DeSantis files lawsuit against federal government, CDC over cruise industry shutdown

The state of Florida has filed a lawsuit against the federal government to demand cruise ships be allowed to start sailing immediately, Gov. Ron DeSantis announced Thursday.

DeSantis said the no-sail order is outdated and hurts the state as the industry generates billions for the economy and employs tens of thousands of Floridians.

“We don’t believe the federal government has the right to mothball a major industry for over a year based on very little evidence and very little data,” the Republican governor said at a news conference at the Port of Miami.

Kathy Haan Hall, of Fort Myers, said she and her husband pulled into port last year.

“They canceled all the cruises after that,” she said.

Since then the family’s diamond status with Royal Caribbean has gone to waste and a cruise around Europe was canceled. And now, an anniversary cruise in October is up in the air.

“I think people want to go,” Hall said. “We want to go.”

Rosalie Payne is a travel agent who books cruise trips.

“I haven’t had any business OK, except cancellation business,” Payne said. “I think it’s time to start even if it’s only on a small scale.”

Scroll down or click here to see the state’s complaint (pdf download).

Watch the full press conference in the player below or click here.

The Centers for Disease Control and Prevention issued new guidelines last week for companies on how to respond in the event of COVID-19 cases but has so far not lifted its no-sail order.

The CDC shut down sailing last March when several coronavirus outbreaks were tied to ships worldwide, prompting ports to reject docking plans and leaving some passengers and crew members to navigate for an extended time.

Florida is the nation’s cruise capital with three of the world’s busiest ports: Miami, Port Canaveral near Kennedy Space Center, and Port Everglades near Fort Lauderdale. The industry generates billions for the state’s economy as millions of people typically cruise from one of Florida’s ports each year.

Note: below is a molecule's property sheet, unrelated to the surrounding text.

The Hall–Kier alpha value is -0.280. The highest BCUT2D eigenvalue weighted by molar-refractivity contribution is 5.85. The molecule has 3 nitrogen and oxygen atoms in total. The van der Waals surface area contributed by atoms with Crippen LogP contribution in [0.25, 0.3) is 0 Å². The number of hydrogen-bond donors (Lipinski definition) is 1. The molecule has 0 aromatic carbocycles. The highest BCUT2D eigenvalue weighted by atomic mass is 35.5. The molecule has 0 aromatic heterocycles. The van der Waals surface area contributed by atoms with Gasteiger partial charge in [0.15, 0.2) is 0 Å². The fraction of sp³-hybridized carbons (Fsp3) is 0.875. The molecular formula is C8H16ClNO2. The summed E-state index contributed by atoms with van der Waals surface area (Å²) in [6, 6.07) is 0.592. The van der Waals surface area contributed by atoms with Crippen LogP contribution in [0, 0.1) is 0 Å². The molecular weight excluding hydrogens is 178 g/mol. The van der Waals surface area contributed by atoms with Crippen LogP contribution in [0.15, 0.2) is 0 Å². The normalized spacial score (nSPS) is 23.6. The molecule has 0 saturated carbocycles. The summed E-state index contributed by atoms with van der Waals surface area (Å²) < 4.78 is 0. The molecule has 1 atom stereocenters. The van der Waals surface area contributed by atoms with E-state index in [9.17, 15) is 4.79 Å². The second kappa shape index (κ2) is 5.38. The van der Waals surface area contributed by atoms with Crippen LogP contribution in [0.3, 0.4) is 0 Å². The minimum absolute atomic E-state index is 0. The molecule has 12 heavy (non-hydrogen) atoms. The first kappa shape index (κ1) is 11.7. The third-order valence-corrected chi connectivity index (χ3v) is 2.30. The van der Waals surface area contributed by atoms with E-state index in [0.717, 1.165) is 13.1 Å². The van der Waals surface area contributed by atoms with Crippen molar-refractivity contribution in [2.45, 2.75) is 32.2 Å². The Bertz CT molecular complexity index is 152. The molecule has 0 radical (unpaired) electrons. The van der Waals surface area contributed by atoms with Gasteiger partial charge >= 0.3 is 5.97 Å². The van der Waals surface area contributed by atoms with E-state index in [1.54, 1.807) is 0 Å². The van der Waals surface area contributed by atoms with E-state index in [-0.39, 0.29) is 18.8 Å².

DeSantis has maintained the ban disproportionally impacts Florida and has said that cruising has resumed in much of the world, forcing Americans to fly to other ports in the nearby Bahamas. Industry leaders say there have been no new outbreaks tied to their ships.

“People are going to cruise one way or another. The question is are we going to do it out of Florida, which is the number one place to do it in the world, or are they going to be doing it out of the Bahamas or other locations?” DeSantis said.

FGCU legal expert Pamella Seay said she doesn’t think the legal maneuver will work.

“The court is probably going to look at this and say you know this is still a political question and I don’t think that the court should be answering and they may step back from it,” Seay said.

Click to access FL-vs-US-cruise-complaint.pdf

Author: Breana Ross, WINK News/AP
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